digitalWrite(arr[i], LOW);
     }  
     else
       d++;
}

It shouldn’t make a difference, but you might want to change the variable name in your for loop to something other than a global:

for(int i=0; i<=2; i++)
         digitalWrite(arr[i], LOW);

Also, are you sure it’s resetting? What happens if it’s just changing i or c to a value you don’t expect? You might want to test i>=9 instead of i==9, etc.

You might put a Serial.println() at the top of the loop and the bottom of the setup() just so you can tell what’s happening.

If all the code checks out, then think about the power being consumed - most LEDs aren’t a problem, but if you’re driving enough of them you might be taking the Arduino below what it needs to stay alive. (You could test this by disconnecting your LEDs and putting serial port debugging statements in.)

I tried out your sketch on my Uno, connected to the USB, and it works fine. Still going half an hour later. Probably a power-consumption issue like AndyCC said.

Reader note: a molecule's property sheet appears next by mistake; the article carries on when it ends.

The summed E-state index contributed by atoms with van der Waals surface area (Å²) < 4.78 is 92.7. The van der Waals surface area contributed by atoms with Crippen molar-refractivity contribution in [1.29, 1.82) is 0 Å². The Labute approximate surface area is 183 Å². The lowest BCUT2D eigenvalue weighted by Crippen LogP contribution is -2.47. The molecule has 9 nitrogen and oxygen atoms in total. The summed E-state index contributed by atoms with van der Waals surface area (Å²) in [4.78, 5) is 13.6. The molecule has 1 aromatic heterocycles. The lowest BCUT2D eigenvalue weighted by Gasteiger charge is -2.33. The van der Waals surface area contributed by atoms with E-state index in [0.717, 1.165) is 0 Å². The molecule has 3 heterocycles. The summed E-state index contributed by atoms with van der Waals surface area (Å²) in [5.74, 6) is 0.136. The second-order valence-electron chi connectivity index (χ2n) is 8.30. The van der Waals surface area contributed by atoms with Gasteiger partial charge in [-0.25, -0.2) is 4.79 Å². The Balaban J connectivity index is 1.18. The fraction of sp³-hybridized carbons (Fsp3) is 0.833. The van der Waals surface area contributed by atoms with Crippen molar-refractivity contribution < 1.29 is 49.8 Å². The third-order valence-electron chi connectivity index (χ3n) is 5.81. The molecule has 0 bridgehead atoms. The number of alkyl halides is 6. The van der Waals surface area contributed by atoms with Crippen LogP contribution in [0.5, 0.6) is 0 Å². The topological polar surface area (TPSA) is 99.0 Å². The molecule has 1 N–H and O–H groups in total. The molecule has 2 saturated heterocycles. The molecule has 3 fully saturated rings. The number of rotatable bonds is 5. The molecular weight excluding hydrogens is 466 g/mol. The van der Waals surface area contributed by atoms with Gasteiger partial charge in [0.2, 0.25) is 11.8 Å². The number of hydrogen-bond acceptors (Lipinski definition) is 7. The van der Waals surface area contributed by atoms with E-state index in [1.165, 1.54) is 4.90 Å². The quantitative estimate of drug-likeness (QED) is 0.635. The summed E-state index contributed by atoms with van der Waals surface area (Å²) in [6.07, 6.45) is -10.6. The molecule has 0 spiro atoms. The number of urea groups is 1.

Do you have current-limiting resistors?

Well, i had 8 RGB leds conected to the 3,6,9 pins. I removed them and leave just one but still, after the first loop it resets. A curious fact is that, when I start a serial monitor the whole cycle is done, no flaws, but then i close it and again resets after the first loop..weird :astonished:, plus i changed the variable name on the for cycles like AndyCC said, just for protection.

I'll ask again: do you have current limiting resistors? If so, what value?

Also, how do you know it resets? You said "after the first loop". But after the loop executes it does it all again. So what are the symptoms exactly?

I must admit that when I tried it I threw in a Serial.println, just to see if it was working OK (then I plugged in the LEDs). But even without the Serial stuff it seems to work for me.

This is on a Uno. What board are you using?

Sorry I didn't answered your question earlier nick, I'm using a 150ohm resistor connected to the cathodes of the leds. Saying after the first loop, i know its resetting cause when using a serial monitor, the first loop starts with leds in blue, the second loop starts with green, and so on. Without the serial monitor, after showing all colors (fade3();), the led on the board blinks two times and the next loop starts with blue color. I'm using a Duemilanove board, recently bought. Thanks :)